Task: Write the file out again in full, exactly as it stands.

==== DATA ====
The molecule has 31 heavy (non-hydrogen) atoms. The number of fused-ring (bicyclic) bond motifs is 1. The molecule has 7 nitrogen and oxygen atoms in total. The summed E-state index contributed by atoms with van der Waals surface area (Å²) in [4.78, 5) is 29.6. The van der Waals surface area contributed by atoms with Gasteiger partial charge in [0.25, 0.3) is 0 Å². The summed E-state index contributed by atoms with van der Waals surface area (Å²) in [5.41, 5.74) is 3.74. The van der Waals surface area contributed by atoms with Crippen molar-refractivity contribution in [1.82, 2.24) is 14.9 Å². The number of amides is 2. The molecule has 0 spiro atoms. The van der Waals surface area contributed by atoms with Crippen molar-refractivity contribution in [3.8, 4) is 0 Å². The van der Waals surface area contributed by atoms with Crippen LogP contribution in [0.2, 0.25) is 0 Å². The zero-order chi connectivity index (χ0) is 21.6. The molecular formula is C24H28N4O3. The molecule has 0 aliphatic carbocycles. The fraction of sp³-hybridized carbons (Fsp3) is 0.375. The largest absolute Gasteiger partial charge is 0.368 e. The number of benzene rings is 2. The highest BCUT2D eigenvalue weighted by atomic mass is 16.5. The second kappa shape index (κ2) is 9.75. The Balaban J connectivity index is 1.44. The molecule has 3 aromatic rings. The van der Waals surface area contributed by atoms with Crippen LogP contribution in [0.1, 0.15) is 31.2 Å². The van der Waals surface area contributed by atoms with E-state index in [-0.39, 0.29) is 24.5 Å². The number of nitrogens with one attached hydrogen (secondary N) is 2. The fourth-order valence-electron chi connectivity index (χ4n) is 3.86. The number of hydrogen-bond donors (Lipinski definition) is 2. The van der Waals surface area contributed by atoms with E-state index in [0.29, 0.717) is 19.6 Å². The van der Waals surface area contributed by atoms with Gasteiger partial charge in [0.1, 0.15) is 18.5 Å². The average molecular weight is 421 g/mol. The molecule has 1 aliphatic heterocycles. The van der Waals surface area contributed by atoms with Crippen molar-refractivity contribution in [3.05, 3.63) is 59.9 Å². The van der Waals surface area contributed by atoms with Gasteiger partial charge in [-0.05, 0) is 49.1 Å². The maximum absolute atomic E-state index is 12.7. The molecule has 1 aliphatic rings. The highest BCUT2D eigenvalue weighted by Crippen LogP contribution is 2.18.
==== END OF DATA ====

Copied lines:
The molecule has 31 heavy (non-hydrogen) atoms. The number of fused-ring (bicyclic) bond motifs is 1. The molecule has 7 nitrogen and oxygen atoms in total. The summed E-state index contributed by atoms with van der Waals surface area (Å²) in [4.78, 5) is 29.6. The van der Waals surface area contributed by atoms with Gasteiger partial charge in [0.25, 0.3) is 0 Å². The summed E-state index contributed by atoms with van der Waals surface area (Å²) in [5.41, 5.74) is 3.74. The van der Waals surface area contributed by atoms with Crippen molar-refractivity contribution in [1.82, 2.24) is 14.9 Å². The number of amides is 2. The molecule has 0 spiro atoms. The van der Waals surface area contributed by atoms with Crippen molar-refractivity contribution in [3.8, 4) is 0 Å². The van der Waals surface area contributed by atoms with Crippen LogP contribution in [0.2, 0.25) is 0 Å². The zero-order chi connectivity index (χ0) is 21.6. The molecular formula is C24H28N4O3. The molecule has 0 aliphatic carbocycles. The fraction of sp³-hybridized carbons (Fsp3) is 0.375. The largest absolute Gasteiger partial charge is 0.368 e. The number of benzene rings is 2. The highest BCUT2D eigenvalue weighted by atomic mass is 16.5. The second kappa shape index (κ2) is 9.75. The Balaban J connectivity index is 1.44. The molecule has 3 aromatic rings. The van der Waals surface area contributed by atoms with Crippen LogP contribution in [0.1, 0.15) is 31.2 Å². The van der Waals surface area contributed by atoms with E-state index in [-0.39, 0.29) is 24.5 Å². The number of nitrogens with one attached hydrogen (secondary N) is 2. The fourth-order valence-electron chi connectivity index (χ4n) is 3.86. The number of hydrogen-bond donors (Lipinski definition) is 2. The van der Waals surface area contributed by atoms with E-state index in [0.29, 0.717) is 19.6 Å². The van der Waals surface area contributed by atoms with Gasteiger partial charge in [0.1, 0.15) is 18.5 Å². The average molecular weight is 421 g/mol. The molecule has 1 aliphatic heterocycles. The van der Waals surface area contributed by atoms with Crippen molar-refractivity contribution in [3.05, 3.63) is 59.9 Å². The van der Waals surface area contributed by atoms with Gasteiger partial charge in [-0.05, 0) is 49.1 Å². The maximum absolute atomic E-state index is 12.7. The molecule has 1 aliphatic rings. The highest BCUT2D eigenvalue weighted by Crippen LogP contribution is 2.18.